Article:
Tracing the arc of American ‘exception-ism’ for India 

Tracing the arc of American ‘exception-ism’ for India 

U.S.-India bilateral ties have grown for the past 25 years due to America’s unprecedented exceptions for India — from the nuclear waiver in the 2000s to the transfer of technology in 2023

The growth of the relationship between India and the United States is often traced from its nadir 25 years ago, when the U.S. imposed sanctions against India (and Pakistan) after they tested their nuclear weapons in May 1998. Since then the arc of the relationship between India and America has grown year-on-year, some years more than others, built by five American Presidents (Bill Clinton, George W. Bush, Barack Obama, Donald Trump, Joe Biden) and three Indian Prime Ministers (Atal Bihari Vajpayee, Manmohan Singh, Narendra Modi) over the first two decades of the 21st century. While the Clinton-Vajpayee-era gave impetus to summit-level diplomacy in the relationship, the Manmohan-Bush and Manmohan-Obama relationship highlighted nuclear diplomacy and Modi-Obama and Modi-Trump worked on trade and military diplomacy.

After his visit to Washington in earlier this June, Mr. Modi’s meetings with Mr. Biden during his state visit to Washington have led to the two nations forging ahead with technology diplomacy, including the unprecedented new promise of Transfer of Technology (ToT) from the U.S. as a result of the Memorandum of Understanding between General Electric (GE) Aerospace and Hindustan Aeronautics Limited (HAL) “to produce fighter jet engines for the Indian Air Force”.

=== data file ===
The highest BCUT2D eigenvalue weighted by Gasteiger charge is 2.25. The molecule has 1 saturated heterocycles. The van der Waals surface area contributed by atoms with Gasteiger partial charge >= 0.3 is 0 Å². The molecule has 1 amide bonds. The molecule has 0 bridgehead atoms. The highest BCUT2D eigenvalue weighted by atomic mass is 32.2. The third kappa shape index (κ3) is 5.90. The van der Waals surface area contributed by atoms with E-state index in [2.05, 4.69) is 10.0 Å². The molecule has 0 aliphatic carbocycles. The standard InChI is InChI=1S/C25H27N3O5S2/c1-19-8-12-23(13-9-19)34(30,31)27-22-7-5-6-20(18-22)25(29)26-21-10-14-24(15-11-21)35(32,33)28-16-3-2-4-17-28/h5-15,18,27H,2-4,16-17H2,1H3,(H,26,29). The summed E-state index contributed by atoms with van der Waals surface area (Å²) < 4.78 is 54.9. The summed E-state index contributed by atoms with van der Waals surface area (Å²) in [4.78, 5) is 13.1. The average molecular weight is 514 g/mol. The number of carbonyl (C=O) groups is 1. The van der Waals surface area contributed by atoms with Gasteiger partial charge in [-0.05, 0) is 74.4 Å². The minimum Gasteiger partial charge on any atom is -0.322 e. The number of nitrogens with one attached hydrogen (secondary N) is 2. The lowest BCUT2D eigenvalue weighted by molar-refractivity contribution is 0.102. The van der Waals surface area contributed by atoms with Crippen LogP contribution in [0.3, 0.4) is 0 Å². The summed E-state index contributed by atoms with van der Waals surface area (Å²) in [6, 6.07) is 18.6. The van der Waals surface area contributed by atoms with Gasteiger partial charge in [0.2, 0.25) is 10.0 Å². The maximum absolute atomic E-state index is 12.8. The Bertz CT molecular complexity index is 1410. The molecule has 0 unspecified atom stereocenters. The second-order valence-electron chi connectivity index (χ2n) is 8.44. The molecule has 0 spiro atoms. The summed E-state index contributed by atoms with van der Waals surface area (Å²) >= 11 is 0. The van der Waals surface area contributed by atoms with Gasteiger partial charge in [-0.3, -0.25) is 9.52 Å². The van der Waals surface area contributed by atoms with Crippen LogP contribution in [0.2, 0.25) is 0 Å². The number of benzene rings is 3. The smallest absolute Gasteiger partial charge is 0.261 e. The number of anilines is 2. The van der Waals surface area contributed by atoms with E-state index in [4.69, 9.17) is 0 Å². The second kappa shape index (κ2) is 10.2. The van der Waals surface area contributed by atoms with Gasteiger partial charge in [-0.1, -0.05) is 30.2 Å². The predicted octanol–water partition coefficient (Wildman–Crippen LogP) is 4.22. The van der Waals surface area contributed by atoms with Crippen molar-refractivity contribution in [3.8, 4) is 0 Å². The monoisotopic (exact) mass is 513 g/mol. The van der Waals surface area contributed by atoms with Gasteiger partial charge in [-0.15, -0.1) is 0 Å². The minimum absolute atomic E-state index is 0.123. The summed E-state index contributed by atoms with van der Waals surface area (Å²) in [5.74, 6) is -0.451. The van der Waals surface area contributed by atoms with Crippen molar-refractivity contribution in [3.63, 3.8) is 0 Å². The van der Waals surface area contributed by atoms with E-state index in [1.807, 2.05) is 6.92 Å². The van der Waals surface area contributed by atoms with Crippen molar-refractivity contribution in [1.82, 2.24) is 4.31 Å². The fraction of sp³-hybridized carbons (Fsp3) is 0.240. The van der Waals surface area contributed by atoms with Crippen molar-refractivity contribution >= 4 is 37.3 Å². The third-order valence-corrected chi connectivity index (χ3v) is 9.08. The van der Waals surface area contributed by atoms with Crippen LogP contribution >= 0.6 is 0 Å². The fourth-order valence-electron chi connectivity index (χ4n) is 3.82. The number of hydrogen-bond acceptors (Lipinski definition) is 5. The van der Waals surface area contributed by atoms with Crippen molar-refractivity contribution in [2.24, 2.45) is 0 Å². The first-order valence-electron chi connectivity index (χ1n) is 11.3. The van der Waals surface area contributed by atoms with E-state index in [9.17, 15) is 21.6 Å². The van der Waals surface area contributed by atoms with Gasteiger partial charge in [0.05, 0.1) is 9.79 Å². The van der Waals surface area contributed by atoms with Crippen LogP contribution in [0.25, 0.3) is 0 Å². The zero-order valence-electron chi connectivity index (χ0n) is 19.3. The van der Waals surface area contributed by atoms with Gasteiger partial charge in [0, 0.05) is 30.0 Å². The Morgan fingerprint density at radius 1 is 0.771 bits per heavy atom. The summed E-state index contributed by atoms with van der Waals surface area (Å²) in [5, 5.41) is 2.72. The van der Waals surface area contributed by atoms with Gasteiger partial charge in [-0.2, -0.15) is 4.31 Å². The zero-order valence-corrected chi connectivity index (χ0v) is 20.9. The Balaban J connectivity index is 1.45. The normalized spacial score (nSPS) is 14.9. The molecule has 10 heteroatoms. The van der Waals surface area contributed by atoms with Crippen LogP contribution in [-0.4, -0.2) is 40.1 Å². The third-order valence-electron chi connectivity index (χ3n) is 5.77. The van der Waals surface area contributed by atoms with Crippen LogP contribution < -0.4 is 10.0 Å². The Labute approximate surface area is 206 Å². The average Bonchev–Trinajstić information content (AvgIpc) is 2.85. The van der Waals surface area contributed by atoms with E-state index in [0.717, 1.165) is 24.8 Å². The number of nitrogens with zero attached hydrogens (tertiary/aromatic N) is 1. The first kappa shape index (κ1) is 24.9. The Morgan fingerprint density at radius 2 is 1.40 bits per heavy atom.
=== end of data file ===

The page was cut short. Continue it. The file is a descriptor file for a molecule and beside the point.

For India, the rapidly rising arc of ties has been seen in terms of shrugging off what Mr. Modi in 2016 called the “hesitations of history” and of renouncing the government’s Cold War muscle-memory in Indian foreign policy towards the U.S. The more important arc, however, is the shift in the U.S.’s belief in “American exceptionalism”, to a more pragmatic era of “American exception-ism for India”. In other words, it is the U.S.’s decision to make a series of exceptions specifically for India in the first quarter of this century that has been responsible for the big surges in a relationship billed as the most “defining partnership of the century” by Mr. Obama (2009), and Mr. Biden (2023).